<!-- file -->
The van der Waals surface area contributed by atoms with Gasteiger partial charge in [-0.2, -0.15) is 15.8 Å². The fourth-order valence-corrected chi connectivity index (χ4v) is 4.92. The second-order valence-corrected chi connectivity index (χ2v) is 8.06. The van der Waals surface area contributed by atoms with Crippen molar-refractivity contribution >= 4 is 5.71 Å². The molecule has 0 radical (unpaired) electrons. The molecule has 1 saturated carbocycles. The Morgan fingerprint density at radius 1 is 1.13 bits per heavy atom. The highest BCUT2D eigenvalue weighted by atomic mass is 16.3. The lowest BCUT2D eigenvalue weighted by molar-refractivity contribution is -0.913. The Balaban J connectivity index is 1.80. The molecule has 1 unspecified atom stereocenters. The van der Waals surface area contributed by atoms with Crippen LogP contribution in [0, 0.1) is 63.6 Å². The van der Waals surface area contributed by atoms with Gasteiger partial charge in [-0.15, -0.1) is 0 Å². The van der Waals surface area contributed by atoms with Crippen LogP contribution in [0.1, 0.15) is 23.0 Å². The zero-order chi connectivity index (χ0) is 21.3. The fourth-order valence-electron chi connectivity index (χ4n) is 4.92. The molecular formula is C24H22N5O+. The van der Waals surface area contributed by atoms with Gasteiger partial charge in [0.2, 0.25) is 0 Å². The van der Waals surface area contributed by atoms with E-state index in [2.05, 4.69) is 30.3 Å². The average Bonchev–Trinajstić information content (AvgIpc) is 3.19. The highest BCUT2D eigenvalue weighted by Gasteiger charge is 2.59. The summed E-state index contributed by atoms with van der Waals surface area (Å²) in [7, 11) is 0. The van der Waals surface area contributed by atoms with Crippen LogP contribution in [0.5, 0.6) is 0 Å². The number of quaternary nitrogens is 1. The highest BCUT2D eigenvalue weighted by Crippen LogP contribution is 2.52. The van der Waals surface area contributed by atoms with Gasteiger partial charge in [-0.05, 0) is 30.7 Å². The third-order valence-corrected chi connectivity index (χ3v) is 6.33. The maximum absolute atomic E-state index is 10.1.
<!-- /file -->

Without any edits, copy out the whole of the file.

The van der Waals surface area contributed by atoms with Gasteiger partial charge in [-0.2, -0.15) is 15.8 Å². The fourth-order valence-corrected chi connectivity index (χ4v) is 4.92. The second-order valence-corrected chi connectivity index (χ2v) is 8.06. The van der Waals surface area contributed by atoms with Crippen molar-refractivity contribution >= 4 is 5.71 Å². The molecule has 0 radical (unpaired) electrons. The molecule has 1 saturated carbocycles. The Morgan fingerprint density at radius 1 is 1.13 bits per heavy atom. The highest BCUT2D eigenvalue weighted by atomic mass is 16.3. The lowest BCUT2D eigenvalue weighted by molar-refractivity contribution is -0.913. The Balaban J connectivity index is 1.80. The molecule has 1 unspecified atom stereocenters. The van der Waals surface area contributed by atoms with Crippen LogP contribution in [0, 0.1) is 63.6 Å². The van der Waals surface area contributed by atoms with Gasteiger partial charge in [-0.15, -0.1) is 0 Å². The van der Waals surface area contributed by atoms with Crippen LogP contribution in [0.1, 0.15) is 23.0 Å². The zero-order chi connectivity index (χ0) is 21.3. The fourth-order valence-electron chi connectivity index (χ4n) is 4.92. The molecular formula is C24H22N5O+. The van der Waals surface area contributed by atoms with Gasteiger partial charge in [0.2, 0.25) is 0 Å². The van der Waals surface area contributed by atoms with E-state index in [2.05, 4.69) is 30.3 Å². The average Bonchev–Trinajstić information content (AvgIpc) is 3.19. The highest BCUT2D eigenvalue weighted by Gasteiger charge is 2.59. The summed E-state index contributed by atoms with van der Waals surface area (Å²) in [7, 11) is 0. The van der Waals surface area contributed by atoms with Crippen LogP contribution in [0.5, 0.6) is 0 Å². The number of quaternary nitrogens is 1. The highest BCUT2D eigenvalue weighted by Crippen LogP contribution is 2.52. The van der Waals surface area contributed by atoms with Gasteiger partial charge in [-0.05, 0) is 30.7 Å². The third-order valence-corrected chi connectivity index (χ3v) is 6.33. The maximum absolute atomic E-state index is 10.1.